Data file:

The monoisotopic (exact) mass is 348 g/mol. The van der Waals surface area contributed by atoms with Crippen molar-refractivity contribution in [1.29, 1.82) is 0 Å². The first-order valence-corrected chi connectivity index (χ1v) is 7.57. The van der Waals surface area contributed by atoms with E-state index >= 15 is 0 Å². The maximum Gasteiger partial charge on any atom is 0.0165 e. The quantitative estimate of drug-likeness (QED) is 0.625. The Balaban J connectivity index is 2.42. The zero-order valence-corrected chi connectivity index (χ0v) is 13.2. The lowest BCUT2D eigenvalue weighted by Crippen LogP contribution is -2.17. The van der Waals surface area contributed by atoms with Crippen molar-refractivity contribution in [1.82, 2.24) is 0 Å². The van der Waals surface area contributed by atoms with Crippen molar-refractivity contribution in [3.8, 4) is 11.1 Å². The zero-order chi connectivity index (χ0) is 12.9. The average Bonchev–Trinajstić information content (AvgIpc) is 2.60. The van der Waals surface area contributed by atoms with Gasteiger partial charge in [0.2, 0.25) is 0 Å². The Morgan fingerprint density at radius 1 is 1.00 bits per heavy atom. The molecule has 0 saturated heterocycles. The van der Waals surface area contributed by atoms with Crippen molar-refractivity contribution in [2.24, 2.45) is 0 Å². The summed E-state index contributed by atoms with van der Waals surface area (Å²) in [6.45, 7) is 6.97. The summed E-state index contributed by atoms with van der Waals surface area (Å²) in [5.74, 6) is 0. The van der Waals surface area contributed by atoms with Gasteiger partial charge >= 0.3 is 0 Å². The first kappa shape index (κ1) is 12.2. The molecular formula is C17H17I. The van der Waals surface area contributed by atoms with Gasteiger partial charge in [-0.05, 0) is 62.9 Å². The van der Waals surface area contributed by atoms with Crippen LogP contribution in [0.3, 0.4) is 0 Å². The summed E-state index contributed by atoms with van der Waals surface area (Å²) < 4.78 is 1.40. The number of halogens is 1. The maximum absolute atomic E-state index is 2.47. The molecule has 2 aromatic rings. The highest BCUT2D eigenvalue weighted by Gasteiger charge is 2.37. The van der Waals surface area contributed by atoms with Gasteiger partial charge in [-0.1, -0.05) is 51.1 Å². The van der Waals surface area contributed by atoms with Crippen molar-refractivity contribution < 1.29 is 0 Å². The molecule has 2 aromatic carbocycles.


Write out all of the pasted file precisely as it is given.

The monoisotopic (exact) mass is 348 g/mol. The van der Waals surface area contributed by atoms with Crippen molar-refractivity contribution in [1.29, 1.82) is 0 Å². The first-order valence-corrected chi connectivity index (χ1v) is 7.57. The van der Waals surface area contributed by atoms with E-state index >= 15 is 0 Å². The maximum Gasteiger partial charge on any atom is 0.0165 e. The quantitative estimate of drug-likeness (QED) is 0.625. The Balaban J connectivity index is 2.42. The zero-order valence-corrected chi connectivity index (χ0v) is 13.2. The lowest BCUT2D eigenvalue weighted by Crippen LogP contribution is -2.17. The van der Waals surface area contributed by atoms with Crippen molar-refractivity contribution in [1.82, 2.24) is 0 Å². The van der Waals surface area contributed by atoms with Crippen molar-refractivity contribution in [3.8, 4) is 11.1 Å². The zero-order chi connectivity index (χ0) is 12.9. The average Bonchev–Trinajstić information content (AvgIpc) is 2.60. The van der Waals surface area contributed by atoms with Gasteiger partial charge in [0.2, 0.25) is 0 Å². The Morgan fingerprint density at radius 1 is 1.00 bits per heavy atom. The molecule has 0 saturated heterocycles. The van der Waals surface area contributed by atoms with Crippen molar-refractivity contribution in [2.24, 2.45) is 0 Å². The summed E-state index contributed by atoms with van der Waals surface area (Å²) in [6.45, 7) is 6.97. The summed E-state index contributed by atoms with van der Waals surface area (Å²) in [5.74, 6) is 0. The van der Waals surface area contributed by atoms with Gasteiger partial charge >= 0.3 is 0 Å². The first kappa shape index (κ1) is 12.2. The molecular formula is C17H17I. The van der Waals surface area contributed by atoms with Gasteiger partial charge in [-0.05, 0) is 62.9 Å². The van der Waals surface area contributed by atoms with Crippen LogP contribution in [0.3, 0.4) is 0 Å². The summed E-state index contributed by atoms with van der Waals surface area (Å²) < 4.78 is 1.40. The number of halogens is 1. The maximum absolute atomic E-state index is 2.47. The molecule has 2 aromatic rings. The highest BCUT2D eigenvalue weighted by Gasteiger charge is 2.37. The van der Waals surface area contributed by atoms with Gasteiger partial charge in [-0.1, -0.05) is 51.1 Å². The van der Waals surface area contributed by atoms with Crippen molar-refractivity contribution < 1.29 is 0 Å². The molecule has 2 aromatic carbocycles.